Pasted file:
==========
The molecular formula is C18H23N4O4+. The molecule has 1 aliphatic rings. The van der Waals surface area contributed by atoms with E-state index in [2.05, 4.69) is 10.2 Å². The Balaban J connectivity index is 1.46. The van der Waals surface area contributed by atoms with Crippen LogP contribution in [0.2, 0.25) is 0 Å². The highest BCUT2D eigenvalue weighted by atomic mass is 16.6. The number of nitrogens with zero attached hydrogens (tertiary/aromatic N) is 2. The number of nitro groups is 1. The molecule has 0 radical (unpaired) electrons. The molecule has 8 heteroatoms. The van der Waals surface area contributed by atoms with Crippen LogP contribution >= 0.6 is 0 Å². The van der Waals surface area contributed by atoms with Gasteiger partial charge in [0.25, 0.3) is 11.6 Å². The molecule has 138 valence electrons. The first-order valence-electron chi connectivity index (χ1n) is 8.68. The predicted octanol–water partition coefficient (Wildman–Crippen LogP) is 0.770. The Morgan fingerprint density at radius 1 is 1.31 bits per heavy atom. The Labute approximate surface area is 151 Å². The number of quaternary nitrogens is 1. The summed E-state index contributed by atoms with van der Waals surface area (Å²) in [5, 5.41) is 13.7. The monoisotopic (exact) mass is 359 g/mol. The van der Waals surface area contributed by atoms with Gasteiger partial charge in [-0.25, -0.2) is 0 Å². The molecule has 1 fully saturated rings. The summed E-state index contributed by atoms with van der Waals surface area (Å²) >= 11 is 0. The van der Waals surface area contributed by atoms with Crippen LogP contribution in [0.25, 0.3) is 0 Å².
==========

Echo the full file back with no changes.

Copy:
The molecular formula is C18H23N4O4+. The molecule has 1 aliphatic rings. The van der Waals surface area contributed by atoms with E-state index in [2.05, 4.69) is 10.2 Å². The Balaban J connectivity index is 1.46. The van der Waals surface area contributed by atoms with Crippen LogP contribution in [0.2, 0.25) is 0 Å². The highest BCUT2D eigenvalue weighted by atomic mass is 16.6. The number of nitrogens with zero attached hydrogens (tertiary/aromatic N) is 2. The number of nitro groups is 1. The molecule has 0 radical (unpaired) electrons. The molecule has 8 heteroatoms. The van der Waals surface area contributed by atoms with Crippen LogP contribution >= 0.6 is 0 Å². The van der Waals surface area contributed by atoms with Gasteiger partial charge in [0.25, 0.3) is 11.6 Å². The molecule has 138 valence electrons. The first-order valence-electron chi connectivity index (χ1n) is 8.68. The predicted octanol–water partition coefficient (Wildman–Crippen LogP) is 0.770. The Morgan fingerprint density at radius 1 is 1.31 bits per heavy atom. The Labute approximate surface area is 151 Å². The number of quaternary nitrogens is 1. The summed E-state index contributed by atoms with van der Waals surface area (Å²) in [5, 5.41) is 13.7. The monoisotopic (exact) mass is 359 g/mol. The van der Waals surface area contributed by atoms with Gasteiger partial charge in [-0.25, -0.2) is 0 Å². The molecule has 1 fully saturated rings. The summed E-state index contributed by atoms with van der Waals surface area (Å²) >= 11 is 0. The van der Waals surface area contributed by atoms with Crippen LogP contribution in [0.25, 0.3) is 0 Å².